Artificial growing methods can double crop yield, study claims

Posted: 5 September 2023 | | No comments yet

According to a University of Surrey study, using artificial methods for growing crops could help solve global food security.


By using artificial methods to grow lettuce, researchers have claimed that crop yield was doubled when compared to the amount of the crop produced using traditional field-based methods.

The research was carried out by scientists at the University of Surrey, with the meta-analysis also revealing that it was “quicker to grow lettuce using artificial methods, with production rates 50 percent faster in summer periods and up to 300 percent faster in winter”.

With their findings, the research team have claimed that the use of artificial crop growing methods “could help solve global food security”.

In the study, researchers reviewed over 120 published papers in a bid to understand the impact of using controlled-environment agriculture (CEA) systems to grow lettuce (a high-value crop commonly grown in these systems).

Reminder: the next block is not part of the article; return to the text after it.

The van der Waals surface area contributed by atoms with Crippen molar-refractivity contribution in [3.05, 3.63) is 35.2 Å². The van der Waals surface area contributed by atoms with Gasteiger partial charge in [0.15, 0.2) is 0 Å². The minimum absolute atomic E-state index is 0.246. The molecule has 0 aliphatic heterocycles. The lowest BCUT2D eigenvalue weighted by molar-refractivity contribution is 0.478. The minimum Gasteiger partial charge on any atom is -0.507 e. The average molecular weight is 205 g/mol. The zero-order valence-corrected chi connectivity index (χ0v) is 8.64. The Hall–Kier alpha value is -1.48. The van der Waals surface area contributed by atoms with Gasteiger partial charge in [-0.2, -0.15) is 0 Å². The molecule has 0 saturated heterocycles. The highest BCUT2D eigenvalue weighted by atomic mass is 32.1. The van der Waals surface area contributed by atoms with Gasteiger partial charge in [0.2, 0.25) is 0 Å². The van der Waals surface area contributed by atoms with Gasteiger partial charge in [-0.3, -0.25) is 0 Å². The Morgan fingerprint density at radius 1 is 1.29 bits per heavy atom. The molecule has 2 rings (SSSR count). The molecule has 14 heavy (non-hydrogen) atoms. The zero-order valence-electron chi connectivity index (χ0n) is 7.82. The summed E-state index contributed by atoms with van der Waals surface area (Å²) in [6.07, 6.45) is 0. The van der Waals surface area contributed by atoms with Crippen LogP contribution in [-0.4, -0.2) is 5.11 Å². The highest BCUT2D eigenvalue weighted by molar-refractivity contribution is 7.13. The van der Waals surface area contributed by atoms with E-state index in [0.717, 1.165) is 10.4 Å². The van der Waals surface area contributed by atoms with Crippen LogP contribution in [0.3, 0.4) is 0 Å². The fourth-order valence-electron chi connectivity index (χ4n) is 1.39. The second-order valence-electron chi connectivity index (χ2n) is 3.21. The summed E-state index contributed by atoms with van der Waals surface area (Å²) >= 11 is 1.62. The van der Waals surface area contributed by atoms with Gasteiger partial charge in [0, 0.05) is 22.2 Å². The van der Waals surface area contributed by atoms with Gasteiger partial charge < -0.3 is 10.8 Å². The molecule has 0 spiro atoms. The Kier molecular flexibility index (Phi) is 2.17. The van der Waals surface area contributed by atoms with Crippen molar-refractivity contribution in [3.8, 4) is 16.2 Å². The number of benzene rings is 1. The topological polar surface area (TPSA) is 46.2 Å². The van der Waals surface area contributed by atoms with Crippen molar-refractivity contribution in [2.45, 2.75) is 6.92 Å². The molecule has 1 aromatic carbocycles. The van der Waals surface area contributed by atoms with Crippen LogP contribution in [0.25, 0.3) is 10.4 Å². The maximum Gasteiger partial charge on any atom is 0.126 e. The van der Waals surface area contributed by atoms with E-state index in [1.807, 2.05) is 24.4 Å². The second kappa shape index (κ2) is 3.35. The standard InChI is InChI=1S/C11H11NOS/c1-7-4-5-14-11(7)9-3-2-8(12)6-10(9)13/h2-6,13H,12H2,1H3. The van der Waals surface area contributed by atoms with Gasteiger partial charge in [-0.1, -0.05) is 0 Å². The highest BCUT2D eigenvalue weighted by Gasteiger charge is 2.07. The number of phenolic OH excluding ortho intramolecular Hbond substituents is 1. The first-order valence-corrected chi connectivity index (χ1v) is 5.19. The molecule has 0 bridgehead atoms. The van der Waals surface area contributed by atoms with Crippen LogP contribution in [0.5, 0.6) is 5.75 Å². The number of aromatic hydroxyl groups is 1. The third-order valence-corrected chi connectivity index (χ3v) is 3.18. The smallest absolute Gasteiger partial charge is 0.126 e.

The results of the study showed that, on average, CEA methods produce double the yields compared to field-based agriculture (3.68 kg m−2 vs 1.88 kg m−2). The team also found that the cultivation time of CEA yields was, on average, 40 days. They noted that this was shorter than the average field-based cultivation time of 60–120 days.

What’s more, the team found that using CEA methods for vertical farming yielded significantly higher results (6.88 kg m−2) than field-based agriculture. 

USDA awards grant to identify key gut microbes in broccoli

Dr Zoe M Harris, co-author of the study, published in the journal Plants, from the University of Surrey, said: “The climate emergency presents a frightening number of challenges for us all, including global food security. Controlled-environment agriculture could allow cultivation of crops in harsh environments, or in changing climates.

“Being able to quantify the benefits CEA can have on yield and growth rate is essential to advancing our understanding of where and when this technology can bring the most value to society,” continued Dr Harris.

“We hope that our findings underscore the importance of understanding CEA growth factors and emphasise the need for ongoing research in the area of controlled-environment agriculture.”